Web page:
Part I gives an overview of policy and events in the Persian Gulf Historically used by the British to refer to the sea area between the Arabian Peninsula and Iran. Often referred to as The Gulf or the Arabian Gulf. region during Curzon's period as Viceroy [1899-1905], with sections on British policy in Persia; the maintenance and extension of British interests; Seistan [Sīstān]; and the Persian Gulf Historically used by the British to refer to the sea area between the Arabian Peninsula and Iran. Often referred to as The Gulf or the Arabian Gulf. . Part II contains more detailed accounts of selected topics, including sections on British policy in Persia, customs and finance, quarantine, administration, communications, and British and Russian activity in Seistan. The despatches and correspondence in Part III include correspondence from the Government of India in the Foreign Department, the Secretary of State for India, and the Viceroy; addresses and speeches by Curzon; and notes of interviews between Curzon and local rulers.

Mss Eur F111/531-534 consist of four identical printed and bound volumes. However, the four volumes each show a small number of different manuscript annotations and corrections.

This volume contains manuscript additions on folios 8, 11-12, 14, 42 (a sixteen word note concerning the use by the Shaikh of Koweit [Kuwait] of a distinctive colour [flag] for Kuwait shipping), and 62-66.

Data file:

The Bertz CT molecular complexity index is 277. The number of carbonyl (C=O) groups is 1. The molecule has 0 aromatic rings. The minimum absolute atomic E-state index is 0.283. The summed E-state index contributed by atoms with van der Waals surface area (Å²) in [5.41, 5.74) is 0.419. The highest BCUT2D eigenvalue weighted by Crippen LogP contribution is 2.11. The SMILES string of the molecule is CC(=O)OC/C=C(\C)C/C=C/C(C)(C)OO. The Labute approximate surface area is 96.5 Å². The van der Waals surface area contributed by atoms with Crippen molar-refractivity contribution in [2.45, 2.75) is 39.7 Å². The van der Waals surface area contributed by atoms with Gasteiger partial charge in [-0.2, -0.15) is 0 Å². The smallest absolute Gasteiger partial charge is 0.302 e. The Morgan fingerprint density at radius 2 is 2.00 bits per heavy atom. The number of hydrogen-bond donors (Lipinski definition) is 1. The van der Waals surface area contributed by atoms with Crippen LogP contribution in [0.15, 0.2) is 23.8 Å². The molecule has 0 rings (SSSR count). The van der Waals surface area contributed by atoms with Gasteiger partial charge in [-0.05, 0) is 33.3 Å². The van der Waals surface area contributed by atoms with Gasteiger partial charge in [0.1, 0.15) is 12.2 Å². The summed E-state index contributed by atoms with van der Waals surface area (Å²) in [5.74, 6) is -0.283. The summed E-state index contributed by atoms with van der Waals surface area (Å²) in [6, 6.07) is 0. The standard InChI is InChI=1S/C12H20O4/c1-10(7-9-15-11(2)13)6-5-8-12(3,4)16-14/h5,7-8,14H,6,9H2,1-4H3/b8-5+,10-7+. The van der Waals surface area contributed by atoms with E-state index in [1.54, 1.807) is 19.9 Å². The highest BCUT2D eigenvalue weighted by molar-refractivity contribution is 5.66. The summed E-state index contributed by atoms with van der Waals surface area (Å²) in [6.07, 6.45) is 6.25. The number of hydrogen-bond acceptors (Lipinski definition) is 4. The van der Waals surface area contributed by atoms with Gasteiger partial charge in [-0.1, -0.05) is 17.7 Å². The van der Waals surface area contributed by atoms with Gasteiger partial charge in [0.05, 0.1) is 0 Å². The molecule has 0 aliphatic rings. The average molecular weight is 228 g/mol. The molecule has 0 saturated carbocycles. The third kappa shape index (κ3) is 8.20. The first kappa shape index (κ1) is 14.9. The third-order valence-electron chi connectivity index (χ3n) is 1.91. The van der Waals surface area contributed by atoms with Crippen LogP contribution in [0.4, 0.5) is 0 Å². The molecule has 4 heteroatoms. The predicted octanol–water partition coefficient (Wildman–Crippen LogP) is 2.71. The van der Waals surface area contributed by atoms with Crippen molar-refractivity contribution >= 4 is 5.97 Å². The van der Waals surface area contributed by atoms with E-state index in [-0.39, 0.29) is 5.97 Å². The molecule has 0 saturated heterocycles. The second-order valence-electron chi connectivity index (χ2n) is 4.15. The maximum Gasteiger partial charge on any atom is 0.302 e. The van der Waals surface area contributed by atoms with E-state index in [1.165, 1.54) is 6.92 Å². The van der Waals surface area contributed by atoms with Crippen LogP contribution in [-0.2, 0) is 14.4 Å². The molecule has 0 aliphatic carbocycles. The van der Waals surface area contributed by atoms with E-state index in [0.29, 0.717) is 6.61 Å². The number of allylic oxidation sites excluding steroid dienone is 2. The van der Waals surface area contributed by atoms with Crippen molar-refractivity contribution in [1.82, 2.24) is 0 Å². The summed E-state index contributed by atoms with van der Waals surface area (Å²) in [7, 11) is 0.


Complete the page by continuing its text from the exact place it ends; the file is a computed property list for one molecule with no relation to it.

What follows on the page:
Extent and format
1 volume (189 folios)
Arrangement

The volume contains a list of Parts I-III on folio 4; a table of contents of Part I on folio 6; a table of contents of Part II on folio 49; and a table of contents of Part III on folios 127-129, which gives a reference to the paragraph of Part I Chapter IV that the despatch or correspondence is intended to illustrate.

Physical characteristics

Foliation: the foliation sequence (used for referencing) commences at the inside front cover with 1, and terminates at the inside back cover with 191; these numbers are written in pencil, are circled, and are located in the top right corner of the recto The front of a sheet of paper or leaf, often abbreviated to 'r'. side of each folio. Pagination: the file also contains an original printed pagination sequence.

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English in Latin script
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'SUMMARY OF THE PRINCIPAL EVENTS AND MEASURES OF THE VICEROYALTY OF HIS EXCELLENCY LORD CURZON OF KEDLESTON, VICEROY AND GOVERNOR-GENERAL OF INDIA IN THE FOREIGN DEPARTMENT. I. JANUARY 1899-APRIL 1904. II. DECEMBER 1904-NOVEMBER 1905. VOLUME IV. PERSIA AND THE PERSIAN GULF.' [‎34v] (73/386), British Library: India Office Records and Private Papers, Mss Eur F111/534, in Qatar Digital Library <https://www.qdl.qa/archive/81055/vdc_100070118029.0x00004a> [accessed 20 August 2019]

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<meta charset="utf-8"><a href="https://www.qdl.qa/en/archive/81055/vdc_100070118029.0x00004a">'SUMMARY OF THE PRINCIPAL EVENTS AND MEASURES OF THE VICEROYALTY OF HIS EXCELLENCY LORD CURZON OF KEDLESTON, VICEROY AND GOVERNOR-GENERAL OF INDIA IN THE FOREIGN DEPARTMENT. I. JANUARY 1899-APRIL 1904. II. DECEMBER 1904-NOVEMBER 1905. VOLUME IV. PERSIA AND THE PERSIAN GULF.' [&lrm;34v] (73/386)</a>